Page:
First, it helps for the organization to clearly and publicly state their objectives and goals. Teams that are willing to expose their overarching goals are far more likely to remain focused on those goals. Stating that a team will “try really hard” to accomplish something is not as powerful as stating that accomplishing the goal is how they wish to be ultimately measured by the larger audience. Trying really hard gives a team too many doors to run through, if they fail.

A second and perhaps more obvious method for keeping a team focused is to tie their personal rewards to achievement of the goals of the team. Sales people are typically compensated via commissions. If they don’t achieve the sales goals, their personal compensation suffers. An executive team will typically have some form of bonus structure around achieving the overall goals of the company, whether that be sales, growth, market share or other publicly measurable results.

Prioritize Team Results over Individual Results

Prioritize Team Results over Individual Results

For a team to achieve success as a team, it is important that these performance rewards be tied to the team result and not individual results.

I have seen cases where these goals are created that allow an individual on the team to achieve great success while the team fails. Again, not to simply pick on sales people (but they are such an easy target), I have seen cases where a sales person is very highly compensated for achieving their personal sales goals all while the company as a whole fails to reach successful sales levels, because other sales people didn’t do as well. I have seen situations where a VP of Sales was rewarded for distribution contracts signed, and not for the ultimate performance of those deals. The result was a highly paid VP of Sales and a huge stack of non-performing, worthless contracts.

The team results must take priority over any personal results or the team will simply not operate as a team. I have always told my executive staff, regarding performance-based compensation, “If they’re smiling, I had better be laughing.”

If the team or company results are not the stated goal, then an inattention to the results will be the result. It’s the way we humans are wired.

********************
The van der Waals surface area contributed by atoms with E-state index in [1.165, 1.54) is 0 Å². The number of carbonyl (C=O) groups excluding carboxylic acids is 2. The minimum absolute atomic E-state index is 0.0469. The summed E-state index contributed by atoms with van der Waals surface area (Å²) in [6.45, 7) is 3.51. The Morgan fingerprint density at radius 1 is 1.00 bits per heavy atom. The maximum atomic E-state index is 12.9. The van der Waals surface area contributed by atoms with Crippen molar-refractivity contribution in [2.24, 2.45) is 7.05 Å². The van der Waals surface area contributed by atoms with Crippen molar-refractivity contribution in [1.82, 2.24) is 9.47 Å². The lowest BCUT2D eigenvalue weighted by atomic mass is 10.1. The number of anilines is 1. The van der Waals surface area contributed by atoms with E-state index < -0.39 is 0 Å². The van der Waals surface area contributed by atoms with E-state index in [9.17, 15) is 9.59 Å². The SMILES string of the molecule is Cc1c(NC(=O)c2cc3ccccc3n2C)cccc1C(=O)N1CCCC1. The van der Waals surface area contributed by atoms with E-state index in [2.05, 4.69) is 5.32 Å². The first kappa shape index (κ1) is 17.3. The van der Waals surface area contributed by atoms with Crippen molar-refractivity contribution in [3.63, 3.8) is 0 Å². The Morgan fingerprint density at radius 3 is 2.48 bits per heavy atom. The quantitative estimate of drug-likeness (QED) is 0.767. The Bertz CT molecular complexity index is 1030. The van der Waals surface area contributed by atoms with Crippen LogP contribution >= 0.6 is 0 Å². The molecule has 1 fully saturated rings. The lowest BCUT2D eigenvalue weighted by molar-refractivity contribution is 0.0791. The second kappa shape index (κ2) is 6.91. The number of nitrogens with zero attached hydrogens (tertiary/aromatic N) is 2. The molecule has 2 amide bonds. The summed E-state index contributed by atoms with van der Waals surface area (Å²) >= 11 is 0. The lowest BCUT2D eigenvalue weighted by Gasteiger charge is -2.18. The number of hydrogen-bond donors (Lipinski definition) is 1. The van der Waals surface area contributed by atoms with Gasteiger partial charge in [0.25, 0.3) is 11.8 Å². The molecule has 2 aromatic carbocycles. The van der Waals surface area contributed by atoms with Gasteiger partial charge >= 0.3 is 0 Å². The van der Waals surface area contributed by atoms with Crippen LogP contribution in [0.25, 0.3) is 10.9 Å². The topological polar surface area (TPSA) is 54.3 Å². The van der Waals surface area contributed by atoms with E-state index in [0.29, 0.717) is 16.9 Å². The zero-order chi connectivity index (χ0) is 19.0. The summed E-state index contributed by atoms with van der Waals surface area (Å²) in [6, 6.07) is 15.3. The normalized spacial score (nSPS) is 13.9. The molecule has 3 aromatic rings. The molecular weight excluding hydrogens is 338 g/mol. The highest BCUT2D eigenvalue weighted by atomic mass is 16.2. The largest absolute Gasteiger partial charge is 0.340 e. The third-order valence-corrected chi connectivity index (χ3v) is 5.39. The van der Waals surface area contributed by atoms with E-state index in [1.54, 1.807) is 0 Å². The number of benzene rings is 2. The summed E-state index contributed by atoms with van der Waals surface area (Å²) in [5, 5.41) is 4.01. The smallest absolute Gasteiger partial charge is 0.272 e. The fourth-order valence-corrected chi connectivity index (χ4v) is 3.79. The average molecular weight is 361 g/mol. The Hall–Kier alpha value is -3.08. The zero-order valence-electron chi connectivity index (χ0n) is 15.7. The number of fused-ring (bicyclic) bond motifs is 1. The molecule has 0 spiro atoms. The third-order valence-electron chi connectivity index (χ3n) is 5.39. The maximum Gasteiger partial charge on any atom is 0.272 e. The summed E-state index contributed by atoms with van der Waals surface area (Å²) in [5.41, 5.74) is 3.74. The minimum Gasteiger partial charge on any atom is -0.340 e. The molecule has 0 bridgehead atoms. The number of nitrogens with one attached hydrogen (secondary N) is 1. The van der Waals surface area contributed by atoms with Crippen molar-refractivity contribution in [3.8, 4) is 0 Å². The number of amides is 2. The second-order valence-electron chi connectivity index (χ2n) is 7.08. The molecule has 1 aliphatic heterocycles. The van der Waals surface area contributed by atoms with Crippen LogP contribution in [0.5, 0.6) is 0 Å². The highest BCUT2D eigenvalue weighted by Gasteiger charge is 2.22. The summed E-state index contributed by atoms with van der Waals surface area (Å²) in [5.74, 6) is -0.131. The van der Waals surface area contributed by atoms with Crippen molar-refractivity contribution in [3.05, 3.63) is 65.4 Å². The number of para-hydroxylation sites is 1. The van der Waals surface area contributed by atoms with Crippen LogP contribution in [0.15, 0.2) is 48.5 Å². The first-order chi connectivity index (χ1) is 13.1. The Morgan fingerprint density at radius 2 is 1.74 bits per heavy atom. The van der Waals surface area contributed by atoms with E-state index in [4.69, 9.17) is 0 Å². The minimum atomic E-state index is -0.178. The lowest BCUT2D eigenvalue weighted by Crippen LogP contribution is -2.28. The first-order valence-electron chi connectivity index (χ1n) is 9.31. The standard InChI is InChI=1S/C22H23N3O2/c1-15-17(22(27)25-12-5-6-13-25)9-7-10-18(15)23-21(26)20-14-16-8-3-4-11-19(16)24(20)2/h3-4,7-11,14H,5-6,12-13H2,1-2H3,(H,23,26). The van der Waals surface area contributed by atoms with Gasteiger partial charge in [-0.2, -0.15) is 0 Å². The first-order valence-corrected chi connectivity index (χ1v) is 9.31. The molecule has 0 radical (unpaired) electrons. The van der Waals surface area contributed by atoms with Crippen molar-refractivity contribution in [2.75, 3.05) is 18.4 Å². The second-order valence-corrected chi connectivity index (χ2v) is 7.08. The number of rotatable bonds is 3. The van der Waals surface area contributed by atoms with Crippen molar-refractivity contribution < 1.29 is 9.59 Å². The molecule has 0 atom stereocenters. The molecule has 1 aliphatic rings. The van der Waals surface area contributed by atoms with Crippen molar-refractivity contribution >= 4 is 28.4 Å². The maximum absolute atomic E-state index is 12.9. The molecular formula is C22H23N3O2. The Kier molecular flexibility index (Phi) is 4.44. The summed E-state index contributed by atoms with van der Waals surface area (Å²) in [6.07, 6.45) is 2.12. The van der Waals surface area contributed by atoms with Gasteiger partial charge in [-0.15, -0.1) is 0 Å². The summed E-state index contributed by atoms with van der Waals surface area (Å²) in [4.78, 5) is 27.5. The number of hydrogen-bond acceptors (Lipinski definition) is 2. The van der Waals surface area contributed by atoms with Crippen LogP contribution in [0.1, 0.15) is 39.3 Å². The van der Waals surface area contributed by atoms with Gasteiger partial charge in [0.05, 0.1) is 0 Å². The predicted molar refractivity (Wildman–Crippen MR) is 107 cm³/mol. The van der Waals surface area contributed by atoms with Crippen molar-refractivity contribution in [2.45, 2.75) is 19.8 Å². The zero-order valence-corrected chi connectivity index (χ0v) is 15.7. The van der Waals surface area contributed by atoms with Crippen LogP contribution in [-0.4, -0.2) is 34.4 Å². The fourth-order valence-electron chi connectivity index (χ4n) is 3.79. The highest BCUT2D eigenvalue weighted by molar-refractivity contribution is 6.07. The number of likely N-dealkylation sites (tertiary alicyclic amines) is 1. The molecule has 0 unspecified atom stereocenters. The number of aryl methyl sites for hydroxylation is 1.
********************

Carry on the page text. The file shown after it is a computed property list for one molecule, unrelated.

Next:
Patrick Lencioni’s The Five Dysfunctions of a Team Book

We have spent lots of time here discussing Patrick Lencioni’s five dysfunctions of a team. While I continue to advise you to get the book and make the entire team read it before discussing it as a team, here is a summary to start with on Why Teams Fail:

  1. Absence of Trust. If a team cannot trust that their individual involvement in the team will be taken as non-personal and they can’t engage in conversation without feeling like they are exposing themselves to blowback or hostility it will cause a:
  2. Fear of Conflict. Simply put, if a person feels vulnerable to hostility or negative feedback for engaging in a debate, they won’t participate. And if they don’t participate in the debate, it leads to a:
  3. Lack of Commitment. If team members do not participate in a debate due to lack of trust, they simply won’t commit to the decision. People need to feel like their opinion was heard and acknowledged in order to feel committed to a result, even if they don’t agree with it. If a team member lacks commitment to the decision, they will:
  4. Avoid accountability. We humans are odd creatures but very predictable. How can one be held accountable for a decision they didn’t participate in and didn’t agree with? And if a team member, or the entire team, doesn’t feel accountable for the results of a decision or a goal, they will have:
  5. Inattention to the results. They just won’t care and be far more focused on advancing themselves, their careers of their personal agendas.

I highly advise you to get the book. It’s an easy 1 to 2 hour read and written like a story or fable. I have been a part of many dysfunctional teams and can personally attest to the power of overcoming these five dysfunctions.

Ever encountered the five dysfunctions described in our series on Why Teams Fail? How did your team overcome trust, conflict, commitment, accountability or results-focused issues in the workplace? Are there other tips you would recommend? Tell us in a comment below!